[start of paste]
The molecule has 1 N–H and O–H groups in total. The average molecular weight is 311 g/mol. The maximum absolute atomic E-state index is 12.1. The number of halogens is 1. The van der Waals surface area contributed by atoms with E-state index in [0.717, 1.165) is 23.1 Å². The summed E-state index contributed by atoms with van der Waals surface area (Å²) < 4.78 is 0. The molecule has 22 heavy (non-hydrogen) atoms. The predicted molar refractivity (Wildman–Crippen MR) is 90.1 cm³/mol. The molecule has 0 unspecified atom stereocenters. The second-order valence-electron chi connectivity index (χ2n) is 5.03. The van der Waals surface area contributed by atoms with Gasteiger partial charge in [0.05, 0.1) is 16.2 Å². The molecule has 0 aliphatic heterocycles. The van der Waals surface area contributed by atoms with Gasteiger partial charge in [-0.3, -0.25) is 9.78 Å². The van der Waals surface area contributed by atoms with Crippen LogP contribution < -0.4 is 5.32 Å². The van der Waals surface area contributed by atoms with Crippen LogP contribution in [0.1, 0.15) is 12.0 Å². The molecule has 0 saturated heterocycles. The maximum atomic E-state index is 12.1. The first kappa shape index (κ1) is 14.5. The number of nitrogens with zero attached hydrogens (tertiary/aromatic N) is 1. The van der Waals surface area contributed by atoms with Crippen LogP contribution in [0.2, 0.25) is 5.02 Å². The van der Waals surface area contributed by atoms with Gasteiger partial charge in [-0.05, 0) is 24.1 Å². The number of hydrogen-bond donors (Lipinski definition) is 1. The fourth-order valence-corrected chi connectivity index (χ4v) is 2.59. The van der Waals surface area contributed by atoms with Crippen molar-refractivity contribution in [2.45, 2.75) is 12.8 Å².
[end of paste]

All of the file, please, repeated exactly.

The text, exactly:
The molecule has 1 N–H and O–H groups in total. The average molecular weight is 311 g/mol. The maximum absolute atomic E-state index is 12.1. The number of halogens is 1. The van der Waals surface area contributed by atoms with E-state index in [0.717, 1.165) is 23.1 Å². The summed E-state index contributed by atoms with van der Waals surface area (Å²) < 4.78 is 0. The molecule has 22 heavy (non-hydrogen) atoms. The predicted molar refractivity (Wildman–Crippen MR) is 90.1 cm³/mol. The molecule has 0 unspecified atom stereocenters. The second-order valence-electron chi connectivity index (χ2n) is 5.03. The van der Waals surface area contributed by atoms with Gasteiger partial charge in [0.05, 0.1) is 16.2 Å². The molecule has 0 aliphatic heterocycles. The van der Waals surface area contributed by atoms with Gasteiger partial charge in [-0.3, -0.25) is 9.78 Å². The van der Waals surface area contributed by atoms with Crippen LogP contribution < -0.4 is 5.32 Å². The van der Waals surface area contributed by atoms with Crippen LogP contribution in [0.1, 0.15) is 12.0 Å². The molecule has 0 saturated heterocycles. The maximum atomic E-state index is 12.1. The first kappa shape index (κ1) is 14.5. The number of nitrogens with zero attached hydrogens (tertiary/aromatic N) is 1. The van der Waals surface area contributed by atoms with Crippen LogP contribution in [0.2, 0.25) is 5.02 Å². The van der Waals surface area contributed by atoms with Gasteiger partial charge in [-0.05, 0) is 24.1 Å². The number of hydrogen-bond donors (Lipinski definition) is 1. The fourth-order valence-corrected chi connectivity index (χ4v) is 2.59. The van der Waals surface area contributed by atoms with Crippen molar-refractivity contribution in [2.45, 2.75) is 12.8 Å².